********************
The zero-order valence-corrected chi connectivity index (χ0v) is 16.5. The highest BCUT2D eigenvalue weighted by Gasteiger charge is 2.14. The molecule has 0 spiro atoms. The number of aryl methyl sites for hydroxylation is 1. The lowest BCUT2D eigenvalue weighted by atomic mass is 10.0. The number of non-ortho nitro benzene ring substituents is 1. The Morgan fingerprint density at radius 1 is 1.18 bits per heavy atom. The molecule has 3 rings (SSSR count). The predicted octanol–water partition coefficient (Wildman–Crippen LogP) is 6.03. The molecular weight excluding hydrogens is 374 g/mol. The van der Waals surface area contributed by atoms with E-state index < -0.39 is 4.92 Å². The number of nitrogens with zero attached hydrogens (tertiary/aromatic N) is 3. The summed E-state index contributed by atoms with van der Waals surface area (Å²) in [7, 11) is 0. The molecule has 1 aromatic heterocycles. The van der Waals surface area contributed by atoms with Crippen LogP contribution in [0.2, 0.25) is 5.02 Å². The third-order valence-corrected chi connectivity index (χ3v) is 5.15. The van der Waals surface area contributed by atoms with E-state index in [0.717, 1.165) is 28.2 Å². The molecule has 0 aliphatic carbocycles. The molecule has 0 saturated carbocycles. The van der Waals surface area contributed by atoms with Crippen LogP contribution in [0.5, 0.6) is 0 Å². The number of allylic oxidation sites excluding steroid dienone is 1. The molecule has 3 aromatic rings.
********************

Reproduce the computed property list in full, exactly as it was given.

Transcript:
The zero-order valence-corrected chi connectivity index (χ0v) is 16.5. The highest BCUT2D eigenvalue weighted by Gasteiger charge is 2.14. The molecule has 0 spiro atoms. The number of aryl methyl sites for hydroxylation is 1. The lowest BCUT2D eigenvalue weighted by atomic mass is 10.0. The number of non-ortho nitro benzene ring substituents is 1. The Morgan fingerprint density at radius 1 is 1.18 bits per heavy atom. The molecule has 3 rings (SSSR count). The predicted octanol–water partition coefficient (Wildman–Crippen LogP) is 6.03. The molecular weight excluding hydrogens is 374 g/mol. The van der Waals surface area contributed by atoms with E-state index < -0.39 is 4.92 Å². The number of nitrogens with zero attached hydrogens (tertiary/aromatic N) is 3. The summed E-state index contributed by atoms with van der Waals surface area (Å²) in [7, 11) is 0. The molecule has 1 aromatic heterocycles. The van der Waals surface area contributed by atoms with Crippen LogP contribution in [0.2, 0.25) is 5.02 Å². The third-order valence-corrected chi connectivity index (χ3v) is 5.15. The van der Waals surface area contributed by atoms with E-state index in [0.717, 1.165) is 28.2 Å². The molecule has 0 aliphatic carbocycles. The molecule has 0 saturated carbocycles. The van der Waals surface area contributed by atoms with Crippen LogP contribution in [0.5, 0.6) is 0 Å². The number of allylic oxidation sites excluding steroid dienone is 1. The molecule has 3 aromatic rings.